Monarch butterflies raised indoors still know how to fly south if given enough time to orient themselves, according to new University of Guelph research.
The finding is good news for the many nature lovers and school students who raise monarchs and then set them free to help boost struggling numbers.
Monarchs are the only butterfly known to make a long-distance migration to warmer wintering grounds. While those born in the spring and early summer live only from two to six weeks, those that emerge in the late summer sense environmental signals that tell them to fly thousands of kilometres south, to central Mexico.
Recent U.S. studies have suggested that captive-raised monarchs become disoriented when they emerge from their chrysalis and cannot fly south. But this new research, led by U of G PhD student Alana Wilcox and Dr. Ryan Norris, an integrative biology professor in the College of Biological Sciences, finds that may not be true.
Wilcox said previous research was conducted only in a “flight simulator,” involving placing the butterflies into an open vessel and then gauging which direction they try to fly. The U of G team used a flight simulator but also tracked a second group of monarchs that were released in the wild after being equipped with tiny radio transmitters.
Those butterflies showed proper southward orientation, if given enough time to get their bearings.
“We believe the reason why the monarchs released in the wild flew in the proper direction is likely because they had time to calibrate their internal compasses after being released, which ensured they flew in a southerly direction,” said Norris.
The new study appears in the journal Conservation Physiology. Integrative biology professor Dr. Amy Newman and Dr. Nigel Raine, a professor in U of G’s School of Environmental Sciences, contributed to the research.
The team came upon the finding almost by accident. They had been investigating whether monarch caterpillars raised on milkweed grown in soil with a neonicotinoid pesticide would have trouble migrating once they moulted into butterflies.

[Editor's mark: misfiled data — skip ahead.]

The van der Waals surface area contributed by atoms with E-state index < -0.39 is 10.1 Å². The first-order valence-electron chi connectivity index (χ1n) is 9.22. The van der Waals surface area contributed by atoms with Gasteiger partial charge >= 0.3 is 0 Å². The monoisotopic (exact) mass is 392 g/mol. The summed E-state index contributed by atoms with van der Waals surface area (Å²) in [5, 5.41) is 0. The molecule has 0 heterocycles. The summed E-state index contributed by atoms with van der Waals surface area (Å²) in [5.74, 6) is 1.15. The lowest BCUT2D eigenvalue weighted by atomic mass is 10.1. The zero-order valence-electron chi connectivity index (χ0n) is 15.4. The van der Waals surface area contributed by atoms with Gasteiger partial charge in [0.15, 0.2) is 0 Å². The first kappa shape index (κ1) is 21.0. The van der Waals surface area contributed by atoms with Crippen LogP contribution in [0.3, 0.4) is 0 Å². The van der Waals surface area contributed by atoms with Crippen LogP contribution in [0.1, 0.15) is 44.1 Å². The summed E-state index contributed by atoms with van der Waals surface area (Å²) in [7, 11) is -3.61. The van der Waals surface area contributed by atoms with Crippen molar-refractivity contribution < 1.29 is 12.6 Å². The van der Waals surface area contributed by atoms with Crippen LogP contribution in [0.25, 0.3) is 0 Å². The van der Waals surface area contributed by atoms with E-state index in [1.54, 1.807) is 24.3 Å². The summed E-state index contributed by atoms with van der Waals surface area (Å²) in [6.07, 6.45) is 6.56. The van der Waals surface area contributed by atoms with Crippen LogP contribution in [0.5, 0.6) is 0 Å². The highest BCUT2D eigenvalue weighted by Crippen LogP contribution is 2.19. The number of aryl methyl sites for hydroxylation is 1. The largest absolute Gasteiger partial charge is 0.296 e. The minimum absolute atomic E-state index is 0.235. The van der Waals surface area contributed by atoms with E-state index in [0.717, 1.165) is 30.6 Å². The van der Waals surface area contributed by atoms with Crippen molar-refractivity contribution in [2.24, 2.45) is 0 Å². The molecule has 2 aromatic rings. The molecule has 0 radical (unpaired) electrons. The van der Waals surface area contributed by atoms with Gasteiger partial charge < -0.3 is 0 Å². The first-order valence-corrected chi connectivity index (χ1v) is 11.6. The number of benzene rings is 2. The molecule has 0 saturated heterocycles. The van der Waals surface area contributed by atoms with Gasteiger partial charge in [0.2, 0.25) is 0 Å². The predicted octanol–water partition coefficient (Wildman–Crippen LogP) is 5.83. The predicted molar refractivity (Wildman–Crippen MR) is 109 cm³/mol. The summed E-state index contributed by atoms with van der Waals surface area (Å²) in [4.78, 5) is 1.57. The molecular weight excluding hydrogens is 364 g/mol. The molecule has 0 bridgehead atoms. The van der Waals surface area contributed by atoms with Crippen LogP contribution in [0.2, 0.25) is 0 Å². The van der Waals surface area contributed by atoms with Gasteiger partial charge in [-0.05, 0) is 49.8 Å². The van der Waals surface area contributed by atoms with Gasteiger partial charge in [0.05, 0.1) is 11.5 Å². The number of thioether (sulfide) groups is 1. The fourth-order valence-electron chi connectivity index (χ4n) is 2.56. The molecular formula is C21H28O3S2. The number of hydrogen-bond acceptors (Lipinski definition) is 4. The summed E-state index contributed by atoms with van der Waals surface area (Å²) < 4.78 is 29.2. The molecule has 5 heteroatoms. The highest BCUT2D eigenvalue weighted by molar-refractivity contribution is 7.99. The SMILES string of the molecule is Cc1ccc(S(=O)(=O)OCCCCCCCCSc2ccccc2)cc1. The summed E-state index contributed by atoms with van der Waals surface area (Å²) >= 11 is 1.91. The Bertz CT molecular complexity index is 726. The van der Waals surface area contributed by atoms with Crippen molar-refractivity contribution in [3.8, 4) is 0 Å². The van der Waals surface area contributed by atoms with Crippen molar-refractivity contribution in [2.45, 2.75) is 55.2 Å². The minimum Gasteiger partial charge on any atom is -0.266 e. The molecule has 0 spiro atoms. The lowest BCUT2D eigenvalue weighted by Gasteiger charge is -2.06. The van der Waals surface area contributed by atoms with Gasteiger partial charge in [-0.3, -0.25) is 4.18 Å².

They found the pesticide did not appear to affect the butterflies’ migration. But they noticed differences between the monarchs tested in the flight simulator and those that had been raised in the same conditions and released in the wild with radio transmitters.
Only 26 per cent of monarchs tested in the flight simulator (10 of 39 butterflies) showed a weak southward orientation after several minutes of testing; the rest flew in all directions. But almost all the radio-tracked butterflies (28 of 29, or 97 per cent) flew in a south-to-southeast direction from the release site and were detected at distances of up to 200 kilometres away.
“Our results suggest that although captive rearing of monarch butterflies may cause temporary disorientation for monarchs, once butterflies have been exposed to sunlight and natural skylight cues, they can establish proper orientation using their sense of proper flight direction,” Wilcox said.
This process of orientation after release from captivity can take between 24 and 48 hours, added Norris.
The findings are good news for the thousands of butterfly enthusiasts and educators concerned that raising endangered monarchs in captivity might hamper their instinct to fly to their wintering grounds in Mexico.
The team notes the findings apply only to late-summer monarchs, which perceive environmental cues such as shorter days as signs that it’s time to migrate to Mexico.
“Though the environmental conditions in our experiment might differ for monarchs reared by hobbyists, our results suggest that captive rearing remains a valuable educational tool for highlighting the natural history and biology of butterflies,” said Norris.
Dr. Ryan Norris